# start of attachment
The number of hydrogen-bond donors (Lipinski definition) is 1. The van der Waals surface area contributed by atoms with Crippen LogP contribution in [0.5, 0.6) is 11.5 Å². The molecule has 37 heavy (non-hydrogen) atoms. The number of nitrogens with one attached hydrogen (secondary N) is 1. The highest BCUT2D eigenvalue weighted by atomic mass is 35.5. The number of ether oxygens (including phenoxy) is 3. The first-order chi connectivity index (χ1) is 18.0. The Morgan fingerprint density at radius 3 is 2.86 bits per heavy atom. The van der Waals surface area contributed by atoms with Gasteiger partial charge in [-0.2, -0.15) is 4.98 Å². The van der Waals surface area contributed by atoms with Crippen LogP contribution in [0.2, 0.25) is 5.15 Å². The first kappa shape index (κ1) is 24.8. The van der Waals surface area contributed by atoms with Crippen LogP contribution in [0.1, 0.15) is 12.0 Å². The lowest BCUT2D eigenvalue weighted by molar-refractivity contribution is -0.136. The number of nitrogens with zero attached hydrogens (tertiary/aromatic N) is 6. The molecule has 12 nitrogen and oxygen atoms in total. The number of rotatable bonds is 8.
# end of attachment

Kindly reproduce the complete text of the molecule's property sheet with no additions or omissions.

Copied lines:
The number of hydrogen-bond donors (Lipinski definition) is 1. The van der Waals surface area contributed by atoms with Crippen LogP contribution in [0.5, 0.6) is 11.5 Å². The molecule has 37 heavy (non-hydrogen) atoms. The number of nitrogens with one attached hydrogen (secondary N) is 1. The highest BCUT2D eigenvalue weighted by atomic mass is 35.5. The number of ether oxygens (including phenoxy) is 3. The first-order chi connectivity index (χ1) is 18.0. The Morgan fingerprint density at radius 3 is 2.86 bits per heavy atom. The van der Waals surface area contributed by atoms with Gasteiger partial charge in [-0.2, -0.15) is 4.98 Å². The van der Waals surface area contributed by atoms with Crippen LogP contribution in [0.2, 0.25) is 5.15 Å². The first kappa shape index (κ1) is 24.8. The van der Waals surface area contributed by atoms with Crippen LogP contribution in [0.1, 0.15) is 12.0 Å². The lowest BCUT2D eigenvalue weighted by molar-refractivity contribution is -0.136. The number of nitrogens with zero attached hydrogens (tertiary/aromatic N) is 6. The molecule has 12 nitrogen and oxygen atoms in total. The number of rotatable bonds is 8.